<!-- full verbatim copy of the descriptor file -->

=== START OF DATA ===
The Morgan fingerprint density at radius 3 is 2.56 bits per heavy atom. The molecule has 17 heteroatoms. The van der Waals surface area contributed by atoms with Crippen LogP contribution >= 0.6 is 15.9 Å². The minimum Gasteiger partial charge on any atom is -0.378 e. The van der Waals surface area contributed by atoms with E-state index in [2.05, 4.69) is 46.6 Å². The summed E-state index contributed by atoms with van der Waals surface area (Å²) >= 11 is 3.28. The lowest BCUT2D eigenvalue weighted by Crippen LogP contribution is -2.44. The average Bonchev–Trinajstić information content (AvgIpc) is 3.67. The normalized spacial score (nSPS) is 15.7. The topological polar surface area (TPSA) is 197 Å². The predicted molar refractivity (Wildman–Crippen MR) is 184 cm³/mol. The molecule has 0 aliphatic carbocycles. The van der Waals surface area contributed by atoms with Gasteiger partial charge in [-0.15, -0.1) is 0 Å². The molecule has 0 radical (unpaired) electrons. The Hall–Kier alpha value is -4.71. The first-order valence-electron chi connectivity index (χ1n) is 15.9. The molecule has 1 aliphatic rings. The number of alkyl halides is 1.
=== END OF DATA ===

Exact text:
The Morgan fingerprint density at radius 3 is 2.56 bits per heavy atom. The molecule has 17 heteroatoms. The van der Waals surface area contributed by atoms with Crippen LogP contribution >= 0.6 is 15.9 Å². The minimum Gasteiger partial charge on any atom is -0.378 e. The van der Waals surface area contributed by atoms with E-state index in [2.05, 4.69) is 46.6 Å². The summed E-state index contributed by atoms with van der Waals surface area (Å²) >= 11 is 3.28. The lowest BCUT2D eigenvalue weighted by Crippen LogP contribution is -2.44. The average Bonchev–Trinajstić information content (AvgIpc) is 3.67. The normalized spacial score (nSPS) is 15.7. The topological polar surface area (TPSA) is 197 Å². The predicted molar refractivity (Wildman–Crippen MR) is 184 cm³/mol. The molecule has 0 aliphatic carbocycles. The van der Waals surface area contributed by atoms with Gasteiger partial charge in [-0.15, -0.1) is 0 Å². The molecule has 0 radical (unpaired) electrons. The Hall–Kier alpha value is -4.71. The first-order valence-electron chi connectivity index (χ1n) is 15.9. The molecule has 1 aliphatic rings. The number of alkyl halides is 1.